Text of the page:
I didn't think he would take as much time to talk about his progression in riding. Strangely, I've done many of the things he has. I did Total Control. I did the Superbike school. He learned things and pushed himself in ways I can't imagine doing. It's amazing how two people can be exposed to the same things, the same ideas, and one will jump forward in ability to become something extraordinary and the other, me, will just gradually progress. He went on to talk about trust. "You have to learn to trust the machine. You have to learn to trust the engineers and the mechanics. You have to learn to trust that the tires will stick and that the bike will corner better than you can. Once you can build that trust, then the only thing you have to work on is inside your own head." he explained. "It's a chain of trust." I commented. "Yea." he replied.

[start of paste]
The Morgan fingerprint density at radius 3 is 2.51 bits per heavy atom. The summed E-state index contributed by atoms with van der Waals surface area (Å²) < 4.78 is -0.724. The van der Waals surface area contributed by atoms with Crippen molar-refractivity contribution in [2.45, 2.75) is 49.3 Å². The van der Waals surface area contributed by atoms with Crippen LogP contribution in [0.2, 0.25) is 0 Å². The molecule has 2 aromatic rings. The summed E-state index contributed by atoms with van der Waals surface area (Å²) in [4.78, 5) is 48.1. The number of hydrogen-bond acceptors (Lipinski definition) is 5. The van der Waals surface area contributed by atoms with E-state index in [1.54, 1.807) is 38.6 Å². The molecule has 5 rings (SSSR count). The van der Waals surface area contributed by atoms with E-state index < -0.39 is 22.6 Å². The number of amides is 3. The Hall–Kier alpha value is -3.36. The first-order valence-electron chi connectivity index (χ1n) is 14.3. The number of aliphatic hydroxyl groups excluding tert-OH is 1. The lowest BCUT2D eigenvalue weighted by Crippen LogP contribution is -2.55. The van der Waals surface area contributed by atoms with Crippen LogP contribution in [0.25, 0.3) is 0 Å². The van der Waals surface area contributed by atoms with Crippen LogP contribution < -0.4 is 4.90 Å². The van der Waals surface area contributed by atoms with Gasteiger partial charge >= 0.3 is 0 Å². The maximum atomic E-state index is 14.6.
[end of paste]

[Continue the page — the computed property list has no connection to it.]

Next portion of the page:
And it suddenly made sense. Sometimes you will hear motorcyclists say you simply have to "believe" that the bike will do what you need it to. It's obviously more nuanced than this, context being key. You have a finite quantity of attention you can spend at any given moment. Worry is a kind of attention. If you worry about the tires, if you worry about the bike, if you worry about the brakes, if you worry that the mechanic made a mistake or that you'll have some catastrophic failure, you'll have significantly less attention for the task at hand. "You have to have a chain of trust." not because tires can't fail or machines can't break, but that these things have gotten so good that these days the much bigger danger is that you're moving so fast that you have a lapse in attention. Anything, any doubt, any fear, that takes away your attention is likely to lead to problems.